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Fast Comment SwedenWeek ahead: GDP recoils after the growth spurt toward the end of last year

  1. GDP growth cooling, but Q1 in isolation expected to be an overstatement of this trend
  2. For the near-term GDP outlook, housing investment is key - more hard data tomorrow!
  3. In other news, retail sales and economic sentiment indicators are also easing, we expect
GDP growth cooling, but Q1 in isolation expected to be an overstatement of this trend
We expect the first quarter national accounts to show that GDP growth recoiled significantly, registering a meagre +0.1 percent compared to Q4 2018. But remember that Q4 was a surprisingly strong quarter. Overall, we would argue that growth is in a gradual negative trend, and underscore that quarterly growth data are volatile readings around that trend. In a broader sense consumption is holding up well, while exports have also been good. However, new export orders have been deteriorating rapidly lately and business sector production growth has slowed, strengthening our forecast for a gradual cooling of GDP growth in 2019.
For near-term GDP outlook, housing investment is key - more news tomorrow!
Tomorrow, Friday, May 24, first quarter construction data will be released, adding the next piece of the housing construction puzzle. Q1 reports from listed companies have already indicated that housing starts fell further during the start of the year and our GDP forecast implies that tomorrow's economy-wide data confirm that tendency. However, the construction data outcome has the potential to alter our GDP estimate ahead of next week. Stay tuned! Another important detail of next week's GDP will be the expected rebound in R&D investments. Admittedly, it is neutral to the overall growth print since the positive post is offset by an equally negative post in exports. But these messy details risk blurring the view of underlying economic developments, so caution is warranted.
In other news, retail sales and economic sentiment indicators are also easing, we expect
Next week also sees April retail sales. We have pencilled in a decrease of 0.1 percent m-o-m, sending the annual rate much lower, to only +0.2 percent y-o-y. The outcome can go either way though, not least because of the Easter effect. It has been reported that clothing and shoes sales plummeted as they often do during this holiday, but sometimes food sales growth compensates for that shortfall in the overall data. We will know on Tuesday. On the same day, we expect the business and consumer surveys of the National Institute of Economic Research will signal further dampening of economic sentiment, driven by the export-oriented manufacturing sector.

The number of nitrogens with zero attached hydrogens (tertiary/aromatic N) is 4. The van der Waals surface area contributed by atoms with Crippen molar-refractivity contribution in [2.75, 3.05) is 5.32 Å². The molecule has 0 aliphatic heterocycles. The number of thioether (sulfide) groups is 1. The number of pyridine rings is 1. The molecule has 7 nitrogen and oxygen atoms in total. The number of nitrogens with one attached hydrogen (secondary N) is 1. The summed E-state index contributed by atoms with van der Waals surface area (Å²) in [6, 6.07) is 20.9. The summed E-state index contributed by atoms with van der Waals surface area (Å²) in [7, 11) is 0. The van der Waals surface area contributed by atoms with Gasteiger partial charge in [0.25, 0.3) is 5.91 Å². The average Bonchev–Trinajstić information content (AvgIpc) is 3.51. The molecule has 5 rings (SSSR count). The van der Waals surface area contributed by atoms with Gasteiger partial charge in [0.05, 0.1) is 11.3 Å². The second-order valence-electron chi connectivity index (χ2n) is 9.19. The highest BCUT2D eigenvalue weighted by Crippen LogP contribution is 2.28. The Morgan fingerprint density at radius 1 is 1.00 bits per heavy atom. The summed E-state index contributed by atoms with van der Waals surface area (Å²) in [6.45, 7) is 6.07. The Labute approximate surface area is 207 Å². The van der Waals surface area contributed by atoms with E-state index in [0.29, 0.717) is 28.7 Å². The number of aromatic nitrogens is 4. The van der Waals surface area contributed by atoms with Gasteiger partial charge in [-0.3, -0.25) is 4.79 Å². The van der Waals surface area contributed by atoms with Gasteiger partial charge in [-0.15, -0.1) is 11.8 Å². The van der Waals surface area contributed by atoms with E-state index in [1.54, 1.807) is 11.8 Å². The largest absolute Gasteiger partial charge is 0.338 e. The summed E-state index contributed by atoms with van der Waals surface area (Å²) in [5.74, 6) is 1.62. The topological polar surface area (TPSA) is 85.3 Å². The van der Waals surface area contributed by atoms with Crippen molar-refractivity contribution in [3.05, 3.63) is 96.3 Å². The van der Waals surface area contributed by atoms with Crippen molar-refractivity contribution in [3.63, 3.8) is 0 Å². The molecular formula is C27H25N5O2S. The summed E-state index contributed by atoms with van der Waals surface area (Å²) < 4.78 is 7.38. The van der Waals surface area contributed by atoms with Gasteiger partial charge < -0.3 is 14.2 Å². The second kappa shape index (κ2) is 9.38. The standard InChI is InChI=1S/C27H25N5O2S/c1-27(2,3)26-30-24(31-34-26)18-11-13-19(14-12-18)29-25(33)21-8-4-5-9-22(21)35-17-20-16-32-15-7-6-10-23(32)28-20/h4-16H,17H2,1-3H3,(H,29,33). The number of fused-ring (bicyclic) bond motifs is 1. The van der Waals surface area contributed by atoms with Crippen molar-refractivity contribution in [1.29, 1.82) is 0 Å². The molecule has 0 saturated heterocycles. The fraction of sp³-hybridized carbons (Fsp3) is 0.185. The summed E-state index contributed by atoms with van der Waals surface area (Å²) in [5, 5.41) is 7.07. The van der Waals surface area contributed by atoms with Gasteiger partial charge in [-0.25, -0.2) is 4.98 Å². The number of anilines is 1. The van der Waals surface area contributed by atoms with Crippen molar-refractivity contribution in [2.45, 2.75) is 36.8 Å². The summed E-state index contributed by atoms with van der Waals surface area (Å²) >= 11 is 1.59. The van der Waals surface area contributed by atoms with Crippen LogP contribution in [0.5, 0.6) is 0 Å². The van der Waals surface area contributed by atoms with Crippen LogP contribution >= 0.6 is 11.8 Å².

We forecast a gradual cooling of GDP growth, but Q1 will likely overstate the deceleration compared to the underlying trend

Zooming in on just the first quarter data, quarterly growth is stagnant at +0.1 percent... 

...but the bigger picture is that growth is still holding up OK, at an annual rate of +1.6 percent 

Business sector production data provide some hard evidence that GDP growth indeed continues to dampen  

R&D transactions dragged down investment in Q4 2018, but it is expected to bounce back. For now  building investment will likely hamper GDP growth as housing construction wanes

Q1 national accounts also show if unit labour costs (ULC) will pick up as resource utilisation (RU) suggests it should. And next week also sees the March hourly wage reading... 

We expect the retail sales trend to have dampened slightly in April. Durables sales are said to have been slow and the latest retail confidence data showed a drop  

Source: Macrobond

Economic sentiment is expected to have cooled somewhat, approaching the average level overall 


Johan Löf

Senior Economist


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Fast Comment Sweden


Fast Comment Sweden


Fast Comment Sweden